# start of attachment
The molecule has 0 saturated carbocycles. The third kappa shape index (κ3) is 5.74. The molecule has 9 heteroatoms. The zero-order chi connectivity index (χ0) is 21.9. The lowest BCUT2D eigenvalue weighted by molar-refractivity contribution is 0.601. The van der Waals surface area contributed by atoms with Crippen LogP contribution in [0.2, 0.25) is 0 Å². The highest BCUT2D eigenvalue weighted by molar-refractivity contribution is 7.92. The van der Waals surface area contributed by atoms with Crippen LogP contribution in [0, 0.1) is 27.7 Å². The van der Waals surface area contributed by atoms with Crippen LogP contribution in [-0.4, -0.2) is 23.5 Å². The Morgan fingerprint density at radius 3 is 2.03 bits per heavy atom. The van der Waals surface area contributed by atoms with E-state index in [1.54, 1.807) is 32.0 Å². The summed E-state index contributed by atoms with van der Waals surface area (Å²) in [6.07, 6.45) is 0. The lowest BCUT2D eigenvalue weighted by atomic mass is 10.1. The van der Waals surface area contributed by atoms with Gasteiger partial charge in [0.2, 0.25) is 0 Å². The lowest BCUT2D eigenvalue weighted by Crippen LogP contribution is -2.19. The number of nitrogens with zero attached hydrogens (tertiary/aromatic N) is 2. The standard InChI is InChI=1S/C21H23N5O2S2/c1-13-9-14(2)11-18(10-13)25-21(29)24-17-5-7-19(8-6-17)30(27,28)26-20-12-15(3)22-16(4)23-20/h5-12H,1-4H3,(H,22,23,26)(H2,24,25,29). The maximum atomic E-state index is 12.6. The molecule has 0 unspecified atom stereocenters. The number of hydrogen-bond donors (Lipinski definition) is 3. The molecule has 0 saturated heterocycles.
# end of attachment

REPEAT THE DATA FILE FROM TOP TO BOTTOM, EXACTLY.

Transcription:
The molecule has 0 saturated carbocycles. The third kappa shape index (κ3) is 5.74. The molecule has 9 heteroatoms. The zero-order chi connectivity index (χ0) is 21.9. The lowest BCUT2D eigenvalue weighted by molar-refractivity contribution is 0.601. The van der Waals surface area contributed by atoms with Crippen LogP contribution in [0.2, 0.25) is 0 Å². The highest BCUT2D eigenvalue weighted by molar-refractivity contribution is 7.92. The van der Waals surface area contributed by atoms with Crippen LogP contribution in [0, 0.1) is 27.7 Å². The van der Waals surface area contributed by atoms with Crippen LogP contribution in [-0.4, -0.2) is 23.5 Å². The Morgan fingerprint density at radius 3 is 2.03 bits per heavy atom. The van der Waals surface area contributed by atoms with E-state index in [1.54, 1.807) is 32.0 Å². The summed E-state index contributed by atoms with van der Waals surface area (Å²) in [6.07, 6.45) is 0. The lowest BCUT2D eigenvalue weighted by atomic mass is 10.1. The van der Waals surface area contributed by atoms with Gasteiger partial charge in [0.2, 0.25) is 0 Å². The lowest BCUT2D eigenvalue weighted by Crippen LogP contribution is -2.19. The number of nitrogens with zero attached hydrogens (tertiary/aromatic N) is 2. The standard InChI is InChI=1S/C21H23N5O2S2/c1-13-9-14(2)11-18(10-13)25-21(29)24-17-5-7-19(8-6-17)30(27,28)26-20-12-15(3)22-16(4)23-20/h5-12H,1-4H3,(H,22,23,26)(H2,24,25,29). The maximum atomic E-state index is 12.6. The molecule has 0 unspecified atom stereocenters. The number of hydrogen-bond donors (Lipinski definition) is 3. The molecule has 0 saturated heterocycles.